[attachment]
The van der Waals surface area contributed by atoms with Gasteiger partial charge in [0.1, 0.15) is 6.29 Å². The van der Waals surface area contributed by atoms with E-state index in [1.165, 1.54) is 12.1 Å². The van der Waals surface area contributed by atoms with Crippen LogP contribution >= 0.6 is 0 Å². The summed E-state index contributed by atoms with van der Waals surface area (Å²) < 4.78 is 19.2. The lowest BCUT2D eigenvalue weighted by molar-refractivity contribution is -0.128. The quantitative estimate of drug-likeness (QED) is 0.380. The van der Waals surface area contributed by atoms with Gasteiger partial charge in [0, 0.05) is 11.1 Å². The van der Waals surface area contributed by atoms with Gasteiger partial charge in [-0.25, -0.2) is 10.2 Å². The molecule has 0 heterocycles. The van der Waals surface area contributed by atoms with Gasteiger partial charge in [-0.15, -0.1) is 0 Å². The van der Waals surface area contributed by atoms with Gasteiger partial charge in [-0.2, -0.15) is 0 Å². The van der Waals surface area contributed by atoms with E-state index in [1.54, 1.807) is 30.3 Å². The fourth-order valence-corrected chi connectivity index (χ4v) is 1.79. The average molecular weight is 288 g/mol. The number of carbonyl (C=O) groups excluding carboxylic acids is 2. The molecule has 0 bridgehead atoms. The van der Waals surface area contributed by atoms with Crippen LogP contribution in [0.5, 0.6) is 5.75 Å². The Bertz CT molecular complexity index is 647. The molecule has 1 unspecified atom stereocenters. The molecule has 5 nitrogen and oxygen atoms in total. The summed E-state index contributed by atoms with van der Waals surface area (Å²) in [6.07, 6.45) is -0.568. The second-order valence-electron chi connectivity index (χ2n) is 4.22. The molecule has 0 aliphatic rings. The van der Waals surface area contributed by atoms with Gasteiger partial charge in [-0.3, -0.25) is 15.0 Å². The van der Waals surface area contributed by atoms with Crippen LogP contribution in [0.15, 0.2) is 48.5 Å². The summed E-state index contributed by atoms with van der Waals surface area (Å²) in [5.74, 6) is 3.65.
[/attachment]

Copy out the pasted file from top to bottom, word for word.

The van der Waals surface area contributed by atoms with Gasteiger partial charge in [0.1, 0.15) is 6.29 Å². The van der Waals surface area contributed by atoms with E-state index in [1.165, 1.54) is 12.1 Å². The van der Waals surface area contributed by atoms with Crippen LogP contribution >= 0.6 is 0 Å². The summed E-state index contributed by atoms with van der Waals surface area (Å²) < 4.78 is 19.2. The lowest BCUT2D eigenvalue weighted by molar-refractivity contribution is -0.128. The quantitative estimate of drug-likeness (QED) is 0.380. The van der Waals surface area contributed by atoms with Gasteiger partial charge in [0, 0.05) is 11.1 Å². The van der Waals surface area contributed by atoms with Gasteiger partial charge in [-0.25, -0.2) is 10.2 Å². The molecule has 0 heterocycles. The van der Waals surface area contributed by atoms with Gasteiger partial charge in [-0.15, -0.1) is 0 Å². The van der Waals surface area contributed by atoms with Gasteiger partial charge in [-0.2, -0.15) is 0 Å². The van der Waals surface area contributed by atoms with E-state index in [1.54, 1.807) is 30.3 Å². The fourth-order valence-corrected chi connectivity index (χ4v) is 1.79. The average molecular weight is 288 g/mol. The number of carbonyl (C=O) groups excluding carboxylic acids is 2. The molecule has 0 bridgehead atoms. The van der Waals surface area contributed by atoms with Crippen LogP contribution in [0.5, 0.6) is 5.75 Å². The Bertz CT molecular complexity index is 647. The molecule has 1 unspecified atom stereocenters. The molecule has 5 nitrogen and oxygen atoms in total. The summed E-state index contributed by atoms with van der Waals surface area (Å²) in [6.07, 6.45) is -0.568. The second-order valence-electron chi connectivity index (χ2n) is 4.22. The molecule has 0 aliphatic rings. The van der Waals surface area contributed by atoms with Gasteiger partial charge in [-0.3, -0.25) is 15.0 Å². The van der Waals surface area contributed by atoms with Crippen LogP contribution in [0.15, 0.2) is 48.5 Å². The summed E-state index contributed by atoms with van der Waals surface area (Å²) in [5.74, 6) is 3.65.